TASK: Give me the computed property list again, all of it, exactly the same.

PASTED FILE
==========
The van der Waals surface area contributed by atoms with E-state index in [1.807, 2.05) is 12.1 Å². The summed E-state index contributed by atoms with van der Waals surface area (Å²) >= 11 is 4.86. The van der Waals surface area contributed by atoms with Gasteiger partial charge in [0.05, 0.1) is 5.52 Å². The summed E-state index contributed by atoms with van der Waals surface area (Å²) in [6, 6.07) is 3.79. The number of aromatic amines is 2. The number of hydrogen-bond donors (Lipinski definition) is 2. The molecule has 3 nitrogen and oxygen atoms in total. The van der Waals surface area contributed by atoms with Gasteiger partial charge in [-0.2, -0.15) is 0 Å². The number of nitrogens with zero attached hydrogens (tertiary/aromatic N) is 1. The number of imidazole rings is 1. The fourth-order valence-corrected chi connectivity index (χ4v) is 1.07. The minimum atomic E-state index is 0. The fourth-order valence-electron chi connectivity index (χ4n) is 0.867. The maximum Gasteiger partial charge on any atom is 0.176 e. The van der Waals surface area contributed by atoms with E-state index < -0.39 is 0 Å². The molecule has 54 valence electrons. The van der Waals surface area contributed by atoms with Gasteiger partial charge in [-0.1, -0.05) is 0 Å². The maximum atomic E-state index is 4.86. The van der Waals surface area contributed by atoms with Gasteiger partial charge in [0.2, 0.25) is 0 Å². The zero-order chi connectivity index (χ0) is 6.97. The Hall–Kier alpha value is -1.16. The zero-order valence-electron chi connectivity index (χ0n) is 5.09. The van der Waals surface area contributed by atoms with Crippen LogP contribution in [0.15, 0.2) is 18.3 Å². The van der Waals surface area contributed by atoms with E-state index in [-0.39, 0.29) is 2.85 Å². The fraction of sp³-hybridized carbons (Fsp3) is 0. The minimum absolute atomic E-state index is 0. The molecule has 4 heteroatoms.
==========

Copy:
The van der Waals surface area contributed by atoms with E-state index in [1.807, 2.05) is 12.1 Å². The summed E-state index contributed by atoms with van der Waals surface area (Å²) >= 11 is 4.86. The van der Waals surface area contributed by atoms with Gasteiger partial charge in [0.05, 0.1) is 5.52 Å². The summed E-state index contributed by atoms with van der Waals surface area (Å²) in [6, 6.07) is 3.79. The number of aromatic amines is 2. The number of hydrogen-bond donors (Lipinski definition) is 2. The molecule has 3 nitrogen and oxygen atoms in total. The van der Waals surface area contributed by atoms with Gasteiger partial charge in [-0.2, -0.15) is 0 Å². The number of nitrogens with zero attached hydrogens (tertiary/aromatic N) is 1. The number of imidazole rings is 1. The fourth-order valence-corrected chi connectivity index (χ4v) is 1.07. The minimum atomic E-state index is 0. The fourth-order valence-electron chi connectivity index (χ4n) is 0.867. The maximum Gasteiger partial charge on any atom is 0.176 e. The van der Waals surface area contributed by atoms with E-state index < -0.39 is 0 Å². The molecule has 54 valence electrons. The van der Waals surface area contributed by atoms with Gasteiger partial charge in [-0.1, -0.05) is 0 Å². The maximum atomic E-state index is 4.86. The van der Waals surface area contributed by atoms with Gasteiger partial charge in [0.2, 0.25) is 0 Å². The zero-order chi connectivity index (χ0) is 6.97. The Hall–Kier alpha value is -1.16. The zero-order valence-electron chi connectivity index (χ0n) is 5.09. The van der Waals surface area contributed by atoms with Crippen LogP contribution in [0.15, 0.2) is 18.3 Å². The van der Waals surface area contributed by atoms with E-state index in [-0.39, 0.29) is 2.85 Å². The fraction of sp³-hybridized carbons (Fsp3) is 0. The minimum absolute atomic E-state index is 0. The molecule has 4 heteroatoms.